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Schubert’s Drei Klavierstücke, D. 946, nos. 1 and 2, and the Case of the Crossed-Out C Section

Schubert’s Drei Klavierstücke, D. 946, nos. 1 and 2, and the Case of the Crossed-Out C Section Schubert’s Drei Klavierstücke , D. 946 (c. 1828, pub. 1868), raise several questions regarding their compositional genesis and editorial processes. Most peculiar is Schubert’s omission of an entire C section in A♭ major of what was originally to be a five-part rondo form (A–B–A–C–A) in the first piano piece. Scholars have noted this revision, acknowledging Brahms’s role as the anonymous editor of these pieces. Yet why Schubert crossed out this entire section in the manuscript remains unanswered. Focusing on the first two Klavierstücke , since both occur within the same manuscript and are believed to have been written consecutively, this article explores some possible motivations for Schubert’s removal of the C section from the first piano piece. In particular, the article suggests that, even though the first two pieces originally shared a similar tonal and formal plan, Schubert’s treatment of mixture in the respective opening refrains may have caused him to opt instead for a three-part ternary form for the first piece and a five-part rondo form for the second. The article closes by comparing Schubert’s use of mixture in the first two piano pieces with that of several other works written by the composer around the same time. http://www.deepdyve.com/assets/images/DeepDyve-Logo-lg.png Journal of Music Theory Duke University Press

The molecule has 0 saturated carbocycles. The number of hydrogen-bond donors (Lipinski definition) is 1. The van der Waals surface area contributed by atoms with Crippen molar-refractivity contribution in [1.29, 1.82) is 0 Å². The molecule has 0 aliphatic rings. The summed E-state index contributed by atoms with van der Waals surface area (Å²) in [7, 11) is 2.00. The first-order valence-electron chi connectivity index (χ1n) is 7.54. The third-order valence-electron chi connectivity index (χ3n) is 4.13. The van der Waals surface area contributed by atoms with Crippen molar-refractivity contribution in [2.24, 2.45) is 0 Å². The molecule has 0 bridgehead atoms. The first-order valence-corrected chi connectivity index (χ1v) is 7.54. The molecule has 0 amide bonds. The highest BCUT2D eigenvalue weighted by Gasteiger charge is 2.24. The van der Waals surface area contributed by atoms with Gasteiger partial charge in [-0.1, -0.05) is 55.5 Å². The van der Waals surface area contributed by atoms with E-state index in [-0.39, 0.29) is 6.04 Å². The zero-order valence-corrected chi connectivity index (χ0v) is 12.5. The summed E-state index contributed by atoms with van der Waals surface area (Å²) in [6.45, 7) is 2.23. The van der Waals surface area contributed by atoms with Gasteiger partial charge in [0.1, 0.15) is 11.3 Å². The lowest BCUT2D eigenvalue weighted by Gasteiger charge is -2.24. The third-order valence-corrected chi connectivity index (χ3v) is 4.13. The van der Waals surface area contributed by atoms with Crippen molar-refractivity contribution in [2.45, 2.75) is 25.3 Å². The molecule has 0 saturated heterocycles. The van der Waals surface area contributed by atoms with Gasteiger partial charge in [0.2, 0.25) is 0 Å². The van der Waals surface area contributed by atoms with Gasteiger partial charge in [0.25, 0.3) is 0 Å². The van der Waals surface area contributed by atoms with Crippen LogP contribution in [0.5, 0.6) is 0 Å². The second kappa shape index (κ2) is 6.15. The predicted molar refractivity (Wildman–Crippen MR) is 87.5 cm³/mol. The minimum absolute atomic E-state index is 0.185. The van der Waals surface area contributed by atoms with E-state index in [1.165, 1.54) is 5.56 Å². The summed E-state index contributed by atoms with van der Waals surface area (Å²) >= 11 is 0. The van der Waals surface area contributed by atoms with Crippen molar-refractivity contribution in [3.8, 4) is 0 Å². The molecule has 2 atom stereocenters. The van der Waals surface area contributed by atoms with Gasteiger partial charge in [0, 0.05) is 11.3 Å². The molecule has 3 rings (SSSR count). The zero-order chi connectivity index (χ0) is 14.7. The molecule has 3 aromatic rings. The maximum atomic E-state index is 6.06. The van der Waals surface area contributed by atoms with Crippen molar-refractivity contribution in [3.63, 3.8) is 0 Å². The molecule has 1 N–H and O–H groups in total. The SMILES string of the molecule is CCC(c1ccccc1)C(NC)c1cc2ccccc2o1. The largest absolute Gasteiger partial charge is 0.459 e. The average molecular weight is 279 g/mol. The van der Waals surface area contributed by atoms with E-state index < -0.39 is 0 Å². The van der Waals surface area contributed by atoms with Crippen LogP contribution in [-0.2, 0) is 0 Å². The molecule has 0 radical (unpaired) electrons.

Schubert’s Drei Klavierstücke, D. 946, nos. 1 and 2, and the Case of the Crossed-Out C Section

Journal of Music Theory , Volume 56 (1) – Mar 20, 2012

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Publisher
Duke University Press
Copyright
Copyright © Duke Univ Press
ISSN
0022-2909
eISSN
1941-7497
DOI
10.1215/00222909-1546967
Publisher site
See Article on Publisher Site

Abstract

Schubert’s Drei Klavierstücke , D. 946 (c. 1828, pub. 1868), raise several questions regarding their compositional genesis and editorial processes. Most peculiar is Schubert’s omission of an entire C section in A♭ major of what was originally to be a five-part rondo form (A–B–A–C–A) in the first piano piece. Scholars have noted this revision, acknowledging Brahms’s role as the anonymous editor of these pieces. Yet why Schubert crossed out this entire section in the manuscript remains unanswered. Focusing on the first two Klavierstücke , since both occur within the same manuscript and are believed to have been written consecutively, this article explores some possible motivations for Schubert’s removal of the C section from the first piano piece. In particular, the article suggests that, even though the first two pieces originally shared a similar tonal and formal plan, Schubert’s treatment of mixture in the respective opening refrains may have caused him to opt instead for a three-part ternary form for the first piece and a five-part rondo form for the second. The article closes by comparing Schubert’s use of mixture in the first two piano pieces with that of several other works written by the composer around the same time.

Journal

Journal of Music TheoryDuke University Press

Published: Mar 20, 2012

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